Case Law Details

Case Name : Jagati Publication Ltd. Vs President ITAT (Bombay High Court)
Appeal Number : WP No. 7972/2013
Date of Judgement/Order : 10/08/2015
Related Assessment Year :

Brief of the case:

The ITAT president has constituted a special bench of the three members to hear the case of assessee by exercising his powers u/s 255 (3). A notice fixing date of hearing before special bench was served upon the assessee. No opportunity of hearing was provided to the assessee by president ITAT before constitution of this special bench.
Assessee being aggrieved from the order passed by president ITAT preferred this writ petition before Hon’ble High Court who after considered the law and facts of the matter and held that president acted against the principles of natural justice without hearing parties to litigation. Hon’ble HC also held that president ITAT used powers beyond limits in constituting special bench without any recommendation of regular bench.

Facts of the case:

  • The petitioner is an enlisted public limited company incorporated in year 2006 who publishes a Telugu newspaper called “Sakshi” from Hyderabad, Andhara Pradesh.
  • One of the promoters of the petitioner is son of former chief minister of Andhra Pradesh and was also a Member of Parliament.
  • Petitioner filed its return of income for the AY 2008-09 declaring total income of Rs. 90,91,51,382/- which was picked up for scrutiny.
  • AO completed assessment at Rs. 2,72,65,37,270/- by making two addtions. First on account of share premium received from subscribers to paid up capital u/s 28 (iv) amounting to Rs. 2,77,56,88,650/- and secondly on account of unexplained cash credit towards capital contribution u/s 68 amounting to Rs. 15,00,00,000/-.
  • Appeal filed before CIT (A) was dismissed and Hon’ble ITAT granted a conditional stay of demand on further appeal.
  • In the regular hearing of appeal assessee contended that share premium received during the previous year was of capital nature and could not be treated as income u/s 28 (iv).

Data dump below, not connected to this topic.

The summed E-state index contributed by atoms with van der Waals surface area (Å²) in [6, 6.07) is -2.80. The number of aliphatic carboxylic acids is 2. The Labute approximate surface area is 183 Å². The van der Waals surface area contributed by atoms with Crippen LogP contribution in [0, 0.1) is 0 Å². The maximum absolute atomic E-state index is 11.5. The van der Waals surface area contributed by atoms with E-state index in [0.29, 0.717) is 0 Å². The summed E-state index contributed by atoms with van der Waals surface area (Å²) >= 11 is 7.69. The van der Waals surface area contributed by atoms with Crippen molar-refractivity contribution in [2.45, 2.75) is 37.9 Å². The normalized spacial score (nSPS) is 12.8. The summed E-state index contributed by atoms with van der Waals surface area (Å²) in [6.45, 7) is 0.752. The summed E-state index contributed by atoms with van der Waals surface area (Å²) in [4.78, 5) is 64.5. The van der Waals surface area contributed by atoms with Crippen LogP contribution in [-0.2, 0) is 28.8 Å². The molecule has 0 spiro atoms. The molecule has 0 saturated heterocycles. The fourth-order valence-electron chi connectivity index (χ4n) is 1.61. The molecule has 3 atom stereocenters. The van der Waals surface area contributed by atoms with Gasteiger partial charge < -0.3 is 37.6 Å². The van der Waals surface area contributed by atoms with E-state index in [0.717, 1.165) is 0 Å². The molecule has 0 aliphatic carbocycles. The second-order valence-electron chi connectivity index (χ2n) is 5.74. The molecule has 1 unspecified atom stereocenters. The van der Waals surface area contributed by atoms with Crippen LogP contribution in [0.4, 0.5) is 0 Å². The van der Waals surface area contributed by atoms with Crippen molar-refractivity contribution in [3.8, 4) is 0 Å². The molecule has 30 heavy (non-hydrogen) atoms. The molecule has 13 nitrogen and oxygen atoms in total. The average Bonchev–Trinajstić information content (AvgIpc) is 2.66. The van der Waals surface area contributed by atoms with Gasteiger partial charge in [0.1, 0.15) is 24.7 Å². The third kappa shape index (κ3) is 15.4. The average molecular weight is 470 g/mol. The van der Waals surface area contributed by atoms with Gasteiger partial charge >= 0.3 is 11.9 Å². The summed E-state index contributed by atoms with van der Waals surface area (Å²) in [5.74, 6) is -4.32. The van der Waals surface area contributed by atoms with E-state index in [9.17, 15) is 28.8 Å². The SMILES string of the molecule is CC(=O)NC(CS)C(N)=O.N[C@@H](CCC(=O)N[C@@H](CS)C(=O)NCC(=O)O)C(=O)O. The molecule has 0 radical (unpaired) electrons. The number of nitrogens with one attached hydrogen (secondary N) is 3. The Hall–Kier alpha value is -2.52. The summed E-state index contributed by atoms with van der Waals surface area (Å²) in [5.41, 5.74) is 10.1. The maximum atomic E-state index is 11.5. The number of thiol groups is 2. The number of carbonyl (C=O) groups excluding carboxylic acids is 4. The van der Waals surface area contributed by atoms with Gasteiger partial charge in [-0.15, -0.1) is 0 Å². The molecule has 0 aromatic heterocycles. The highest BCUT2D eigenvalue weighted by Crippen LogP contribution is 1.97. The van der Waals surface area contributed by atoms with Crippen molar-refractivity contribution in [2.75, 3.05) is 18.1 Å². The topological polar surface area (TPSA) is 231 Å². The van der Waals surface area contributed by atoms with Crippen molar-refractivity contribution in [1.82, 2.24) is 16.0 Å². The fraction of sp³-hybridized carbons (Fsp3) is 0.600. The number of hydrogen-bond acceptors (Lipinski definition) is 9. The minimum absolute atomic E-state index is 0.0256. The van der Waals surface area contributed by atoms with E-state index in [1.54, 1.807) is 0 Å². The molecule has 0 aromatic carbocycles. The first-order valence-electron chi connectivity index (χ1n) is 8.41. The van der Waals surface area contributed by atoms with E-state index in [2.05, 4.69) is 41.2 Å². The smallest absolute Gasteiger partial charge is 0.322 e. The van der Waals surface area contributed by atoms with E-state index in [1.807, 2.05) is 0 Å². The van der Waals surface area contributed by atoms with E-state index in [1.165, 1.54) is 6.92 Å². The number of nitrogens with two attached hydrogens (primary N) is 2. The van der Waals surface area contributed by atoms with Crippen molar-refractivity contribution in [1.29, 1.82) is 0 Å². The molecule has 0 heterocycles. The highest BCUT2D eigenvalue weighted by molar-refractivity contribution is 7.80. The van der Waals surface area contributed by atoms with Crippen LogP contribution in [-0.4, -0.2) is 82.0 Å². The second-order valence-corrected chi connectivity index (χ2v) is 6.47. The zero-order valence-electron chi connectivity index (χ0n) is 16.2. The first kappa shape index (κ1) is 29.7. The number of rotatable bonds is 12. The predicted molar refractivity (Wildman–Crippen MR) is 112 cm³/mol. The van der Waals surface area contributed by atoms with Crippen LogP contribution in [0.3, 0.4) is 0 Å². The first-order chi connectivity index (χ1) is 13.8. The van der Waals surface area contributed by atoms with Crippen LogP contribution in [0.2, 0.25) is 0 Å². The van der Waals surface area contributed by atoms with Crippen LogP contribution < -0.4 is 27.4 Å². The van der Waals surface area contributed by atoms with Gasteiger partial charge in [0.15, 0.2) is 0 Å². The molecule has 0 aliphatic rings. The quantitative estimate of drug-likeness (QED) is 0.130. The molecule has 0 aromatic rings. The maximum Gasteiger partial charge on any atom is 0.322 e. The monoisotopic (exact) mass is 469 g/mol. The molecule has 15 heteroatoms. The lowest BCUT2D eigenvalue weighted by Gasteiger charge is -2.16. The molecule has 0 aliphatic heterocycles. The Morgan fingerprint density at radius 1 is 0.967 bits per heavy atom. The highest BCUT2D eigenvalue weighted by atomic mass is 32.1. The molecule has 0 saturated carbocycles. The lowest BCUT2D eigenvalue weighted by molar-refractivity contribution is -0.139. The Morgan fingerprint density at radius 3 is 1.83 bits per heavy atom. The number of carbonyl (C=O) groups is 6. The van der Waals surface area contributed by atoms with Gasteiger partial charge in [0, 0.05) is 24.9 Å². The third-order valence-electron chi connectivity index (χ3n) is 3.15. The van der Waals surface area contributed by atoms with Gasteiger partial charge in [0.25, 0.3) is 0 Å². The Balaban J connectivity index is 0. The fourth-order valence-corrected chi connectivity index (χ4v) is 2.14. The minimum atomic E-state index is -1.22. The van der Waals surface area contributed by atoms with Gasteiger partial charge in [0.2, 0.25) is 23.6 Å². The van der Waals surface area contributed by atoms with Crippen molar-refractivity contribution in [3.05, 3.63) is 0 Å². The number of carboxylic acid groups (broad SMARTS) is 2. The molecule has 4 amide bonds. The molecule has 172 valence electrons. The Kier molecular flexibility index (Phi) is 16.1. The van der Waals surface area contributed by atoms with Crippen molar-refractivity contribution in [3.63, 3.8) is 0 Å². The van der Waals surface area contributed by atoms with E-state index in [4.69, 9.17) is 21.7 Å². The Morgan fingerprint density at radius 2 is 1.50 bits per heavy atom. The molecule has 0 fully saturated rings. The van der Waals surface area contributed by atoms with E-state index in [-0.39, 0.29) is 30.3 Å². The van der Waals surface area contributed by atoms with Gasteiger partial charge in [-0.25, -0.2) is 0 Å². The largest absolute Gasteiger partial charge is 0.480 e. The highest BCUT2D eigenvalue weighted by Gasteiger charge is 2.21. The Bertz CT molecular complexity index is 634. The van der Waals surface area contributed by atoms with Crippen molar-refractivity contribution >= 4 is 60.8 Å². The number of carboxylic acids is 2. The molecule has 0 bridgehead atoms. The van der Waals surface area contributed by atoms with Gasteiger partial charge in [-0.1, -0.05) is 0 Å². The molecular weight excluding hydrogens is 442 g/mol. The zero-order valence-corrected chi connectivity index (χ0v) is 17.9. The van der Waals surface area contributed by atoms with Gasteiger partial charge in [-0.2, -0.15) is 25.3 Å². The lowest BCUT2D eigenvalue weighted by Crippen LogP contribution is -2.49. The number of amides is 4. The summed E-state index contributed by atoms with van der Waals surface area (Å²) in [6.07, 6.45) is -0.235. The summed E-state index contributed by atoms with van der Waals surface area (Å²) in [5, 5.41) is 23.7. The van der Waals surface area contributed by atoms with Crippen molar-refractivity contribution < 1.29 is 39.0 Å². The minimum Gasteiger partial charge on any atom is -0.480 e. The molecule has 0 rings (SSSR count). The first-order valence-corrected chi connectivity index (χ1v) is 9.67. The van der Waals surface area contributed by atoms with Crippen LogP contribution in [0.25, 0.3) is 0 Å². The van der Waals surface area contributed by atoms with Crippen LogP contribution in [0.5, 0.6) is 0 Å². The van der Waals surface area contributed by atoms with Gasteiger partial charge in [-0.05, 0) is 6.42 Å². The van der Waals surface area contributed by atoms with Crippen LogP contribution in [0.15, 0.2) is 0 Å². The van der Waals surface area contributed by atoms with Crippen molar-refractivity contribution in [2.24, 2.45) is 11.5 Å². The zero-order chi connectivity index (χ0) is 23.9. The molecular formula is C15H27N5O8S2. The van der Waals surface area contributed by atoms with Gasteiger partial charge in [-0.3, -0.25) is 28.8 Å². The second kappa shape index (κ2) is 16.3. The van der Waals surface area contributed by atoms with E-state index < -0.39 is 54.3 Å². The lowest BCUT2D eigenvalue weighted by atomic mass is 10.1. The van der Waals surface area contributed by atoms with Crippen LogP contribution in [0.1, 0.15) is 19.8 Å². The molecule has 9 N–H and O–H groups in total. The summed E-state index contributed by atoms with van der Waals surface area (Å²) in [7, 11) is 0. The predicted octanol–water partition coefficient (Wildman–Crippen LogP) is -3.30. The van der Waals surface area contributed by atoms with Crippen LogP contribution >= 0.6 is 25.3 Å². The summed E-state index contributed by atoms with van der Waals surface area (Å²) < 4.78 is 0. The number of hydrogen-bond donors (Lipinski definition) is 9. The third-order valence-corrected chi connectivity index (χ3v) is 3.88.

• The case was adjourned on request of revenue on several occasions.
  • Subsequently assessee received a notice fixing the appeal fixed for hearing under caption “other matters” for hearing as “special bench reference”. A copy of letter of the CBDT was annexed to the notice.
  • In this letter a request was made to the president to ITAT to constitute a special bench in the assessee’s case. On the said letter president made a hand written endorsement as “VP-Hyderabad for comments”. Thereafter letter was produced before concerned VP who addressed a letter to regular bench to send a report of the reasons for constitution of special bench in assessee’s case.
  • The regular bench forwarded its opinion to the VP with a request to forward its opinion to the president. The regular bench opined that most of the appeals that come before ITAT involve complex facts and intricate questions of law and if the argument is accepted, almost all matters will have to be referred to a special bench.
  • The VP did not mention about any recommendation of the regular bench that an appropriate bench be constituted outside Andhra Pradesh
  • After the hearing before the regular bench assessee did not receive any communication regarding constitution of regular bench nor the opinion formed by the regular bench.
  • Assessee received a further notice of fixing date of hearing before special bench and assessee was called upon to file one more set of paper-book.
  • Assessee filed a letter in the office of president, ITAT and asked for the reference for constitution of special bench from CBDT. Such a request to supply copy of reference was denied by the office of president.

Contention of the revenue:

  • The main promoter of the petitioner is Y.S. Jagan Mohan Reddy who had allotted shares of the assessee to various person who received benefits from the Govt. of Andhra Pradesh in terms of various projects. According to board, these investment in shares were a matter of quid pro quo and the amounts involved were very large and legal issue was complex and of far reaching consequences for the revenue.
  • The constitution of special bench is purely administrative matter and there is no need to hear either side.
  • President, ITAT can constitute special benches in appropriate constitutions and it is not necessary to that there must exist conflicting judicial pronouncement.
  • Since the issue was of national importance, having large scale of ramifications, the matter was required to be resolved through a special bench.
  • S. Jagan Mohan Reddy who is main promoter of the assessee has misused his political position and various prosecutions were launched against him under various acts.
  • It is not necessary that when the regular bench is seized of the appeal, one must approach the Regular Bench to refer and the president is not denuded of his powers to constitute a special bench. The president can exercise the suo-moto powers in a given case to constitute a special bench.